By Jane Wakefield
Technology reporter, BBC News
Two thirds of Briton have access to a computer
A strategy to get the last third of unconnected Britons online is being drawn up, said Paul Murphy, minister for digital inclusion.
In his first speech since his appointment, he revealed the strategy could be in place by summer.
Some 17 million citizens in the UK did not have access to a computer, either at home or at work, he said.
The minister did not set a timescale, but said it would be in line with EU plans to halve the gap by 2010.
"Chances are these people come from an older or socially, economically or geographically disadvantaged group," said Mr Murphy.
Admitting that he was "not a technical person", Mr Murphy said that he had been studying what was involved in the role since prime minister Gordon Brown appointed him in January.
"The more I thought about it, the more I realised that I didn't need to be technical at all. It also became pretty obvious the enormity of the work," he told delegates at the National Digital Inclusion Conference in London.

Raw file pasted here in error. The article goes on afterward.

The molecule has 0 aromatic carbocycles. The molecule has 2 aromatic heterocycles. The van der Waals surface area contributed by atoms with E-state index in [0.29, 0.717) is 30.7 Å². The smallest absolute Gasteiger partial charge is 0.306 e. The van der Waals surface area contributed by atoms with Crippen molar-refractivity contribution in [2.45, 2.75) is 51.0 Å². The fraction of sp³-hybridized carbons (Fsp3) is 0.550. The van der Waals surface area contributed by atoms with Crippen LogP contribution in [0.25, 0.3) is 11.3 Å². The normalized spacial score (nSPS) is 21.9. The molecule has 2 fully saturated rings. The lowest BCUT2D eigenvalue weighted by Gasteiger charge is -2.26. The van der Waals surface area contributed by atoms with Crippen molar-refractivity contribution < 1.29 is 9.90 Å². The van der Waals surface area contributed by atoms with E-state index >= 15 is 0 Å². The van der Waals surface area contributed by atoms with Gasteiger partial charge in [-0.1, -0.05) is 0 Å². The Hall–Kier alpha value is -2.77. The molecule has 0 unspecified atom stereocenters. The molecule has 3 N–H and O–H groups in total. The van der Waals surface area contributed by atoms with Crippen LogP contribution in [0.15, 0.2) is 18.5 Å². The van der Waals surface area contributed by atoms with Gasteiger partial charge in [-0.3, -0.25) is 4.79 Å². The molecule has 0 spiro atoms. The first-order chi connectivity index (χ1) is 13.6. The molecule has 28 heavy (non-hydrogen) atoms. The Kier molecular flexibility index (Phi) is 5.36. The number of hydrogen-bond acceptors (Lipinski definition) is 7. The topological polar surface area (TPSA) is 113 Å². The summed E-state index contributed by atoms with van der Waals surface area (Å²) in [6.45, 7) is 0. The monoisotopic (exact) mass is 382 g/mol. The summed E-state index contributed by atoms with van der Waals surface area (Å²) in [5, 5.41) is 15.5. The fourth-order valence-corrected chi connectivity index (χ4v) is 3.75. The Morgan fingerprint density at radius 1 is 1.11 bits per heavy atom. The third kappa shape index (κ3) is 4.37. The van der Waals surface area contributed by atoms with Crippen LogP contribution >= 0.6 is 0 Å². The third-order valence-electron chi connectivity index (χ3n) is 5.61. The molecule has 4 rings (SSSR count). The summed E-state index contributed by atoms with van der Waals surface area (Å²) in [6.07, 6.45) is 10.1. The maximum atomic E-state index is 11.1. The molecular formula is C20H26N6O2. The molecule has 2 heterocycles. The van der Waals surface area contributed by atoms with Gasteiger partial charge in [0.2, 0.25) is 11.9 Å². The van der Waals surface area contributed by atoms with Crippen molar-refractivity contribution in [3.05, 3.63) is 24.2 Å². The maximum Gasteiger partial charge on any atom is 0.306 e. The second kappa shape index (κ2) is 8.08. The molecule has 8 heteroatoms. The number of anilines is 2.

The new cabinet committee set up by Mr Murphy met for the first time last week.
"We came up with the following mission statement: To co-ordinate policies and a coherent strategy that all citizens, especially the disadvantaged, can benefit from new technologies," he told the conference.
Delegates welcomed the appointment of the first cabinet minister to have responsibility for digital exclusion.
"The vision from government seems now to be bigger and bolder," said Helen Milner, managing director of UK Online centres, community-based groups aimed at connecting the disconnected.
Jim Knight, minister for schools and learners, also had an ambitious target for his Children, Schools and Families department.
"Our aim is to get access to every household with a child aged between five and 19," he told delegates.